@Cam you are nit picking my statement in order to defend your biases. The show’s depiction of race, age, job’s and individuals personal judgment of such is something most Americans or people in a urban environment share. My point in my earlier statement was that gay men from a curtain sec. of the country would appreciate/ identify with Looking more so than others. My only objective was to give some perspective on the polarizing reception of the show, which you obviously seem to be at an end of.

  • ED49

    @muscl954: Maybe you are too young of a queen to have seen” love Story” in the seventies with Ryan O. or maybe “the way we were” with Barbara S? let me get my handkerchief and dry my tears .
    These days HIV is not a secret if you have it, take the pill and your chances to survive are great; and actually HIV- guys are discriminated against. Anyone with cancer has a story, lung cancer from not smoking or from smoking, brain tumors from all the crystal meth that went to the brain . so what you suggest does not sound appealing. Sounds like a Spanish soap opera with the same old theme – and thats stereotype.

  • babybabybaby

    This show is about as exciting as watching paint dry at least Queer as Folk and Noahs Ark had some bite in there storylines…

  • babybabybaby

    @roddyboy4848:Even Scott could not help this crappy show…

  • Professor Fate

    Why is this show so gawdawful boring??
    With more acceptance and familiarity of the LGBT community in the US, and much less Gay angst because of this, it really makes stories about us less compelling than they used to be.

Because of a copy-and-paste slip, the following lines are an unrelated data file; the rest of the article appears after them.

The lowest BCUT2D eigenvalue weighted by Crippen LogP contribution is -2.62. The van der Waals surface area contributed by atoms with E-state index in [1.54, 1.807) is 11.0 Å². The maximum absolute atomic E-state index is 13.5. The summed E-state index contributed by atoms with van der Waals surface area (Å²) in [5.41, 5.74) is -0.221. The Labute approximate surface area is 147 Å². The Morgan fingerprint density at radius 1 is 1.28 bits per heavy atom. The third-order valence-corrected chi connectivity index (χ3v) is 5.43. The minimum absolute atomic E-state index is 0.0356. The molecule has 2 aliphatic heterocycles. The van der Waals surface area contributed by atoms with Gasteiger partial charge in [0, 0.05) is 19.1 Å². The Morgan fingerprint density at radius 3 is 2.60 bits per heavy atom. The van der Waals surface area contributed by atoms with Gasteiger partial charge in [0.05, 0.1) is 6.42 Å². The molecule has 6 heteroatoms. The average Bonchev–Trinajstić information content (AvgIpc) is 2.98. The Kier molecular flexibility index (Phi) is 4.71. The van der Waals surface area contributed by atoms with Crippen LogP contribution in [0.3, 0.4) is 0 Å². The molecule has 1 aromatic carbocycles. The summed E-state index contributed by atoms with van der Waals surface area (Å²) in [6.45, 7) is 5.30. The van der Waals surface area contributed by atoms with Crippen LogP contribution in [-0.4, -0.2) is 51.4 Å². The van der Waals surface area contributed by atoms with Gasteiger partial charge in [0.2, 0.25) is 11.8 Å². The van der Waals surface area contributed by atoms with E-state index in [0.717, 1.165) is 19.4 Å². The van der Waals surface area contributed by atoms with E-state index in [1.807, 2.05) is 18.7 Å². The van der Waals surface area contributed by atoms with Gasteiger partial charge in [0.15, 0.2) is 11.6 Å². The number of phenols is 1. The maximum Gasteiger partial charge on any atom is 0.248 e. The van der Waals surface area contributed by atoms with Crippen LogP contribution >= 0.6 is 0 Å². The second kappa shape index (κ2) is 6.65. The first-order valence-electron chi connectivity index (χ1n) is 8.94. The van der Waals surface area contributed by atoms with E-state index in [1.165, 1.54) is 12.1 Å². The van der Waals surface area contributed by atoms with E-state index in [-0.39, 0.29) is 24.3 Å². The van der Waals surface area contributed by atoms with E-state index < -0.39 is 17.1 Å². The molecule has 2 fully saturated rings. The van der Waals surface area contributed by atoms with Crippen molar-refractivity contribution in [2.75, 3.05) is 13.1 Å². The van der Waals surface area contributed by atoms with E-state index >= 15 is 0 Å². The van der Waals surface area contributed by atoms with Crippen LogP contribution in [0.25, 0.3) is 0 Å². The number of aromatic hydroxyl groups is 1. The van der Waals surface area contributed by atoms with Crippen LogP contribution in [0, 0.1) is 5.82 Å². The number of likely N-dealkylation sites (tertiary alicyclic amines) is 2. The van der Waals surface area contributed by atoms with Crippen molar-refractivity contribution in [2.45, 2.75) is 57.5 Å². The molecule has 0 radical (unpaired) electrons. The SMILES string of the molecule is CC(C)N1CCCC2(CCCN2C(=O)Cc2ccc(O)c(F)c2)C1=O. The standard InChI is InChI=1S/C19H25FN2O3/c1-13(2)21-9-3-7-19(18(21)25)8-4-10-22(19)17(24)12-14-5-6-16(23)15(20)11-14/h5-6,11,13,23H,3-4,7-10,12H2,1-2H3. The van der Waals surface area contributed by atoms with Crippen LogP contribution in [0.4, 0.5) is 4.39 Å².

• ronniebs

    I know the show divides people, even between my friends. However, I’ve loved it since the beginning. In particular, that 5th episode was so beautifully done. I like the half-hour format. Each episode reveals a little something about the characters, both good & bad. I understand why people find it boring. For one thing, it is character-driven. It’s just not enough action for many. I find the characters relatable in a way that Queer As Folk (US) never could. I know the audience is small, but it’s been growing steadily each episode. I hope HBO keeps it.

  • pierrot

    People find this show boring because it lacks the drama! The screaming queens! The cheating and the scandals!

    Look this isn’t Gossip Girl.

    I actually really like the show. The characters are very real and believable, and every episode feels like I’m learning more and more about them. The development is so subtle yet elegant. Nothing feels rushed, although perhaps that may be a problem to others with a shorter attention span.

  • Cam


    I don’t think that is the case. I think that we have reached a point in gay acceptance that simply having a show with gay characters isn’t enough anymore. It has to be well done.

  • davincibarnette

    @lesnesman: I thought I was the only one who realized it. LOL !!

  • davincibarnette

    @muscl954: Wow! What you described is better than anything I’ve seen on the show so far. That should have been the Dom character. Certainly would have been more interesting.

  • davincibarnette

    @ED49: Please! In what World are HIV- individuals discriminated against ?! There’s no need to lie to attempt to make a point.

  • darkorient

    We get it, you hate Looking. Now can you NOT stand in front of your computer eagerly waiting to comment on every post on this show?

  • Niall

    @ED49: Lol, should have realized I wasn’t talking to someone looking to make a sensible point right from the start, but I know that now. Thanks.

  • saywhat

    Gay people make me sick, and I am gay. I am so tired of hearing people bash this show for what they call “the gay stereotype” when going out to clubs and chasing dick is what 95% of you do. Get over yourselves. Most of you are reading this article in-between checking Grindr and Sruff for new messages.

  • saywhat

    Gay people make me sick, and I am gay. I am so tired of hearing people bash this show for what they call “the gay stereotype” when going out to clubs and chasing dick is what 95% of you do. Get over yourselves. Most of you are reading this article in-between checking Grindr and Scruff for new messages.

  • davincibarnette

    @oilburner: Did you hear it was renewed?!

Comments are closed.